Trachypithecus leucocephalus | White-headed Langur


Good spot: Chongzuo Eco-Park, Chongzuo Nature Reserve, Guangxi Province, China

Adult White-headed Langur

© Niu Kefeng

Chongzuo Eco-Park, China

Seeing this Species

2008 New York Times article describes the work of Chinese biologist Pan Wenshi in saving this species. 


Chongzuo Eco-Park, Chongzuo Nature Reserve, Guangxi Province, China

This reserve is small (24 sq km) and quite close to the Vietnam border. In the article it sounds as if, ironically, even as the langurs and forest are recovering, the langurs are actually becoming harder to see. All the reforestation is blocking them!  


Probability of Success: ?


Overlapping species


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Trachypithecus leucocephalus is a monotypic species (no subspecies).


This species was discovered quite recently. It was first described as a new species of genus Presbytis, the Flower

Langur or the White-headed Langur (Presbytis leucocephalus) in 1955 [1]. It was then recognized as a species of genus TrachypithecusSince then, its status as a species or a subspecies of the François’ Langur (Trachypithecus francoisi) has been debated for more than 40 years. While some recognized its independent species status [1,2,3], others considered it a subspecies (T. f. leucocephalus) [4,5,6]. 


This Chinese White-headed Langur is morphologically and genetically closely related to the Vietnamese Cat Ba Langur, which resulted in yet another debate of its affinity as a species, or subspecies. However, with regard to its distribution, these two langurs do not overlap. While the White-Headed Langur is found in the southern Guangxi Province in China, the Cat Ba Langur is restrictd to a few limestone hills on Cat Ba Island on the Lan Ha Bay in Vietnam.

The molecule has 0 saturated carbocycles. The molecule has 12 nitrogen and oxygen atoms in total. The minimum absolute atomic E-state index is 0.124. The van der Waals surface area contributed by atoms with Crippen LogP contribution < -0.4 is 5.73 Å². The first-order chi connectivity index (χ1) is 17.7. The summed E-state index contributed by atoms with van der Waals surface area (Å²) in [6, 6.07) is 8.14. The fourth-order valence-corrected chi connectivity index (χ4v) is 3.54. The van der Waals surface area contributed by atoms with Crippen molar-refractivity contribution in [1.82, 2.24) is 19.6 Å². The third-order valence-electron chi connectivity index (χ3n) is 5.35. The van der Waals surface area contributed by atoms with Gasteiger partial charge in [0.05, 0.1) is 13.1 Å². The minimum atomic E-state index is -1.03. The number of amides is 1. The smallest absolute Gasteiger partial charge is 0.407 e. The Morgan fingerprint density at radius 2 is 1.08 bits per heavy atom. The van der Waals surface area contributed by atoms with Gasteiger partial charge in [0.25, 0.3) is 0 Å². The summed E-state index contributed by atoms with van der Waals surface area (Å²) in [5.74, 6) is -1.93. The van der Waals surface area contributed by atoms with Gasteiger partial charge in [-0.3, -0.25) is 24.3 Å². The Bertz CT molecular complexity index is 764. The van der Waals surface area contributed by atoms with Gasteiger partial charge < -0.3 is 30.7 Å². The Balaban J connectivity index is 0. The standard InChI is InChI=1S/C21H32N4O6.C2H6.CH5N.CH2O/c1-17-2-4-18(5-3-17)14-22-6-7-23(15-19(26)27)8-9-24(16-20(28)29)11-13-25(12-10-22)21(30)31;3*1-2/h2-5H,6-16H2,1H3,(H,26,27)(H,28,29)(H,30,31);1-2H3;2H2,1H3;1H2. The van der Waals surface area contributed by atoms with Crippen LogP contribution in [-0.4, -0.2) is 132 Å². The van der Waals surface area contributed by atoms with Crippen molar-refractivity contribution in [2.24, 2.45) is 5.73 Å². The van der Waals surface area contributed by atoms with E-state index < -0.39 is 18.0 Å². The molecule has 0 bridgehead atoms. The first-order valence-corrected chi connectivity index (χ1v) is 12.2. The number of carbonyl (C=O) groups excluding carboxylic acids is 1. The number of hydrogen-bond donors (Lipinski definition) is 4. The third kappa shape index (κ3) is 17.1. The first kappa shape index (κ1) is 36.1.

Currently, it is recognized as a distinct species separate from Cat Ba Langur of Vietnam [7].


Whatever its precise taxonomic status, the White-headed Langur is important because of its narrow distribution,
small isolated population, and special Karst habitat.



Guangxi Province, China


IUCN Conservation Status

Critically Endangered (as T. p. leucocephalus)




[1] Tan B., 1955. Apes in China. Bulletin of Biology 3: 17-23 (in Chinese).

[2] Eudey A.A., 1987. Action Plan for Asia Primate Conservation. IUCN-The World Conservation Union.

[3] Lu L.R. & Li Z.Y., 1991. On taxonomy of white-headed leaf monkey. Journal of Guangxi Normal University 11: 12-16 (in Chinese).

[4] Li Z. & Ma S., 1980. The taxonomy of white-headed langur. Acta Taxonomica Sinica 5: 440-442 (in Chinese).
[5] Shen L. & Li H., 1982. White-headed leaf monkey in Guangxi. Journalof Guangxi Normal College 3: 71–80 (in Chinese).

[6] Wang W., Forstner M.R.J., Zhang Y.P., Liu Z.M., Wei Y., Huang H.Q., Hu H.G., Xie Y.X., Wu D.H. & Melnick D.J., 1997. A phylogeny of Chinese leaf monkeys using mitochondrial ND3-ND4 gene sequences. International Journal of Primatology 18, 305-320.

[7] Mittermeier R.A., Rylands A.B. & Wilson D.E., 2013. Handbook of the Mammals of the World: Primates. Vol. 3. Lynx Edicons: Barcelona.



Page Last Updated: 12 April 2020